So goes the characterization of demonstrations that have routinely turned into looting and rioting for months on end, from Portland to Seattle to New York to Los Angeles. "Protesters in California set fire to a courthouse, damaged a police station and assaulted officers after a peaceful demonstration intensified," read one recent ABC News tweet. CNN called protests in Portland "mostly peaceful," adding that "they have at times devolved into violence, vandalism, and arson."
During riots in Los Angeles in June, as the entire county locked down, the Los Angeles Times noted, "The third night of countywide curfews followed days of massive, mostly peaceful protests ... Nearly 1,200 people were arrested Sunday after police officers clashed with demonstrators and looters shattered windows and emptied stores in Santa Monica and Long Beach."
The phrase "mostly peaceful," then, is rather fungible. Consider that during the tea party protests of 2011, then-Vice President Joe Biden reportedly likened tea partiers to "terrorists" — and those protests were notable mostly for people cleaning up their own litter.
When anti-lockdown protesters descended on the Michigan state capitol, a columnist for The New York Times labeled them "armed rebels," despite a complete lack of violence. When three white supremacists were arrested for plotting violence at a pro-gun rally, GQ's Talia Lavin headlined, "That Pro-Gun Rally in Virginia Wasn't Exactly 'Peaceful'" — even though the rally saw no violence.
In truth, the category of "mostly peaceful" is a brand-new invention meant to obscure the simple fact that many of our cultural elites are fine with violence so long as those who engage in such violence have the proper goals. Nikole Hannah-Jones, creator of the pseudo-historical 1619 Project, celebrated when critics labeled rioting and looting "the 1619 riots"; she added that destruction of property was "not violence."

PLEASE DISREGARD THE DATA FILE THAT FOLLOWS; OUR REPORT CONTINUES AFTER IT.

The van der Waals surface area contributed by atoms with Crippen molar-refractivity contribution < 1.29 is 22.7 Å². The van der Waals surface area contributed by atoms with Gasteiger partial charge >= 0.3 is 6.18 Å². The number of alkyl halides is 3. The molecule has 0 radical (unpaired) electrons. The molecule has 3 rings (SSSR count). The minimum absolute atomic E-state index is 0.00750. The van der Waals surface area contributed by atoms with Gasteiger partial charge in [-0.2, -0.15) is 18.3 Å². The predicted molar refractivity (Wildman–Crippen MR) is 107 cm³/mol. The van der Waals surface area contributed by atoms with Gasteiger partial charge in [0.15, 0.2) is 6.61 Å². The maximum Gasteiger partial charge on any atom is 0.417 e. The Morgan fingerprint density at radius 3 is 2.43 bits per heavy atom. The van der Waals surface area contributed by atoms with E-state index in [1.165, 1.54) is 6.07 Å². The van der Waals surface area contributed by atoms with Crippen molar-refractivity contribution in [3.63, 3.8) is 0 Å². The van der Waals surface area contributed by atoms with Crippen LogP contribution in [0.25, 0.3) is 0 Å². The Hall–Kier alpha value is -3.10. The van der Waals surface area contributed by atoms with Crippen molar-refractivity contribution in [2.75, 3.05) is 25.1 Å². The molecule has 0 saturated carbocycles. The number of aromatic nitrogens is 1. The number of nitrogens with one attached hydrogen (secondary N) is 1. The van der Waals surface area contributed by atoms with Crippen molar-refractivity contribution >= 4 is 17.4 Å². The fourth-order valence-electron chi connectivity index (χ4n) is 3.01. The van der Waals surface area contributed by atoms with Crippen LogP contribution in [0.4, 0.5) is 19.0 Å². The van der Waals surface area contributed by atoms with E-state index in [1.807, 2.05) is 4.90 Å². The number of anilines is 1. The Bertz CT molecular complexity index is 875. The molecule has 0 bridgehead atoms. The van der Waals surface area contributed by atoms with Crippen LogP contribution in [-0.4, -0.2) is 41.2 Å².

This week, Democrats grilling Attorney General Bill Barr could not be bothered to condemn violence, prompting Barr to rant, "What makes me concerned for the country is this is the first time in my memory the leaders of one of our great two political parties, the Democratic Party, are not coming out and condemning mob violence and the attack on federal courts."
This should come as little surprise, given that those same cultural elites have cheered on massive protests in a time of a deadly pandemic, explaining that sometimes politics is just too important to stop a raging disease.
Our journey back to the 1960s is nearly complete. Too many Americans have rejected some of the key lessons of that time — that a breakdown in law and order costs lives, that political change does not require violence — in favor of a newfound sense of purpose. These Americans will pat the violent vanguard of revolution on the head, content that they will not pay the price, all the while maintaining that those who crave law and order stand for regressive autocracy. Thus, Mayor Jenny Durkan of Seattle recently informed MSNBC that federal law enforcement attempting to stop destruction of federal property in Portland actually represented a "dry run for martial law."
With Democrats and those in the media willing to run cover for violent leftists, the thin veneer of civilization disintegrates. When violence is excused as speech and speech by the opposition labeled violence, democracies die.
With each passing day of silence by those who should know better — or worse, those propagandizing on behalf of those who engage in criminal activity — America draws closer to the brink.